Tag Archives: mistress matisse

University of Washington: Sex Workers Q & A, Tomorrow!

23 May

Image

Tomorrow is an exciting day for me! For the first time, I will be speaking a formal public setting about having experience as a sex worker! And to be able to meet this other fabulous people I’ve heard about (via The Stranger or the grapevine) is making this an AWESOME day!

So if you happen to have an hour free tomorrow and live in the Seattle area, come on down!

This is exactly what I have been wanting: a healthy place to talk about sex work and gain experience. Educating the public on sex workers is a passion of mine though I didn’t realize it until the last few years. I was jealous of a sex worker who spoke openly about it at the first Portland SlutWalk. It changed my fear into desire.¬† She was courageous and I wanted to be like her. Someday, I hope I have a chance to thank her.

Pushing to speak publicly about it has not been an easy task to wrap my mind around. My number one concern has been my safety. When I moved to Seattle and began a new venue of adult entertainment, a man I was dating at the time advised me not to tell anyone since not everyone “will understand.” I took his advice to heart for a number of years but in the process I learned I was simply living in fear. There was this whole section of my life I “couldn’t” talk about and that’s… very strange for me. It’s difficult learning to balance privacy, safety and.. sharing. I’m not a very private person so this has been a strange and sometimes painful adjustment.

It became even more important to me to speak out and up for sex workers (who cannot speak up publicly for various reasons) when I was sexually assaulted several times (or threatened with it) in the course of 2 years. The chances of being sexually assaulted significantly increases for people who are sex workers. People I was open with about my work treated me in interesting ways: Many thought they had to save me, assuming I had terrible self-esteem. Many thought I was cheater (or as they said, “promiscuous in a relationship”). Some thought I needed attention to feel better since I wasn’t “well off” as they were (that definition has many meanings and they all meant different things by it). I was once told how embarrassing it would be if my mother knew that all I grew up to be was someone who swung around a pole…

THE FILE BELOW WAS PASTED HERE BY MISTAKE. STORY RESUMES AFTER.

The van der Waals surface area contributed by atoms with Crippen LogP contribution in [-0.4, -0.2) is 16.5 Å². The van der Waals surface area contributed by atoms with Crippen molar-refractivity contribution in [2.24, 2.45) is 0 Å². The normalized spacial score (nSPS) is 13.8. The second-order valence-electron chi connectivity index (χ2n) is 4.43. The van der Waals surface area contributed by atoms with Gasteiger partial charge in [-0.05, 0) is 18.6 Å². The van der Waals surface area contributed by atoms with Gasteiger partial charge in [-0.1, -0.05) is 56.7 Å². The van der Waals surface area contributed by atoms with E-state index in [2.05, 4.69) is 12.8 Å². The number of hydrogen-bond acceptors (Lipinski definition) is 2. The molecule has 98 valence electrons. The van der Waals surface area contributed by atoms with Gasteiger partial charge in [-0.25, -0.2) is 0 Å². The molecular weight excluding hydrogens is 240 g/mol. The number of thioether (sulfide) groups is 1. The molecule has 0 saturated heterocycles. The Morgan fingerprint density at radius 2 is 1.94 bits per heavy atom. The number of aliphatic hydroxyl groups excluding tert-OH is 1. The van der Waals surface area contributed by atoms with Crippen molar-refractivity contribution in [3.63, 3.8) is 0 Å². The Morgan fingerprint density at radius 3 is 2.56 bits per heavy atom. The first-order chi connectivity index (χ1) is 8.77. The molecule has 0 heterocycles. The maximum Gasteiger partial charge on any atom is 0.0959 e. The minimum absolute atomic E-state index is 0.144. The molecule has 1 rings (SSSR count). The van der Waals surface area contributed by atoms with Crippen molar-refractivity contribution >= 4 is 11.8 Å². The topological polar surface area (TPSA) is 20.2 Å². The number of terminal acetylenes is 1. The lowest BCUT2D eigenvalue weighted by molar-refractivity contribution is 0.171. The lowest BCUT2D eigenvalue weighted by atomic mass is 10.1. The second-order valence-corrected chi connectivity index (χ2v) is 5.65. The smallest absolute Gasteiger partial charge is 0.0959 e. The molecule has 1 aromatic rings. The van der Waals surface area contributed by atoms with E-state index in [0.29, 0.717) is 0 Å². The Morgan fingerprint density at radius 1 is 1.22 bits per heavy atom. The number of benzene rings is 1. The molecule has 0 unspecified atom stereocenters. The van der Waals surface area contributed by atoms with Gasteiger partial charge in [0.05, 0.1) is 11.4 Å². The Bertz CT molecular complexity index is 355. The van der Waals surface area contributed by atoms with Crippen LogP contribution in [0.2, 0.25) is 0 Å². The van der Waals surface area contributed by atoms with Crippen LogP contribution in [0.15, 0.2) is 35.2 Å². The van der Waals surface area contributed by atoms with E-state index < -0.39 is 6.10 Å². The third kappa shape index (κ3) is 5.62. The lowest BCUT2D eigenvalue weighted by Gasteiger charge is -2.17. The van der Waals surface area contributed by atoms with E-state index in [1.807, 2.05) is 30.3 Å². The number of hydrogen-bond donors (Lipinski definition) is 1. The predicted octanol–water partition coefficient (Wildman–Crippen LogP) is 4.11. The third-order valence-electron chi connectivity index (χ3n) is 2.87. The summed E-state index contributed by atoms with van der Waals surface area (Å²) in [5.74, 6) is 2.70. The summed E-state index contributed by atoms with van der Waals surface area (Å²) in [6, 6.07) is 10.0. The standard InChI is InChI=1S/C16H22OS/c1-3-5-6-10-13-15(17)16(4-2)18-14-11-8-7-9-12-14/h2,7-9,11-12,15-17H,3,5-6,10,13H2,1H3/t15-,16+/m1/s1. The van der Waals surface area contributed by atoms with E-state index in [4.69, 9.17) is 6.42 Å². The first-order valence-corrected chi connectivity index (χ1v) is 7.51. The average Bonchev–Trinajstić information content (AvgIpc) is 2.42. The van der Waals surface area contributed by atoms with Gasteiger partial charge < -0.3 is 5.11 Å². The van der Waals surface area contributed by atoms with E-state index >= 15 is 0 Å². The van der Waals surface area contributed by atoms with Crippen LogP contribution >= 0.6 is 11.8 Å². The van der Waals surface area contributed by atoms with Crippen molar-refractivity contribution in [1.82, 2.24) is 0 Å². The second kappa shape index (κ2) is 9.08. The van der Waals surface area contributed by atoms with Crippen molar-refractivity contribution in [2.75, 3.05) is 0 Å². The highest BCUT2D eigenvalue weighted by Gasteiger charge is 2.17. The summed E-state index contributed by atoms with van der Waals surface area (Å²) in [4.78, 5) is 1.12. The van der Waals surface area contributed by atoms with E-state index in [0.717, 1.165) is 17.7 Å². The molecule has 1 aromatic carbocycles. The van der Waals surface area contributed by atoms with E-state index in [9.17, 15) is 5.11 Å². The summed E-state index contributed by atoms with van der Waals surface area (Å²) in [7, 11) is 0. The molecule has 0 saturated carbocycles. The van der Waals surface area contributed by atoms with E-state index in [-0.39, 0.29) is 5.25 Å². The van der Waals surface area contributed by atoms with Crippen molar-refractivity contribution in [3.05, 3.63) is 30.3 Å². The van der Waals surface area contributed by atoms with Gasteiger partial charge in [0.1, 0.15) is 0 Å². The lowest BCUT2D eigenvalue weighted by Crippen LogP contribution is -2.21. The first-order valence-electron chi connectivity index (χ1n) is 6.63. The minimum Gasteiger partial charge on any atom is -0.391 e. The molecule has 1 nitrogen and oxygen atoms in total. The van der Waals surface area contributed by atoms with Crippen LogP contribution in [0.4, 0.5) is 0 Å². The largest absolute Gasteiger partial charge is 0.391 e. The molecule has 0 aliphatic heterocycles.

And I ask.. Even if I was using my body to be empowered, why is that so terrible? Don’t we do this all the time in many ways? By the way we choose to dress that day or choosing to put on make up (or NOT put on make up. That has also been a source of empowerment for me)? What about athletes who use their bodies to make money? I’ve never understood sex to be an embarrassing thing (this is what lead me away from Christianity). I feel ZERO shame about being a sex worker.

But what is very shameful to me is the way human beings have decided they could treat me because they knew I was one. And that it hurt me. It was only other peoples’ shame that made me feel shameful and doubtful.. was there something wrong with me?

I can say this: I have not seen a sex worker any more “broken” than any other person on the street: accountant, game developer, program developer, bicyclist, marathoner, CEOs, etc. You name it: people are people.

So why do sex work? Honestly, it’s just interested me over time. It happened because I answered an ad to be a phone sex operator. Before that I had explored posting erotic/nude photos while I was 80 lbs overweight as an exercise: to find beauty in my body that I was having trouble feeling comfortable with.. and to also inspire others to feel good about themselves too. So I tried phone sex work and it was fascinating. I even told my Dad. Not because I thought he’d want to know (he didn’t) but because I would be more embarrassed if he thought I wasn’t working. And it turned out it was fun, weird, scary and also.. very helpful to a lot of people. I did cam work and various things (though nothing illegal because I’m a pansy about having anything “on my record”–I’m still a “good girl”).

What I learned is this: Sometimes people just need to tell someone. They need someone who is empathetic. Sometimes, unfortunately, their partners for whatever reason are not at liberty to do that. Sometimes they are liars. Sometimes their partners enjoy them coming to me. Sometimes I see couples enjoying themselves.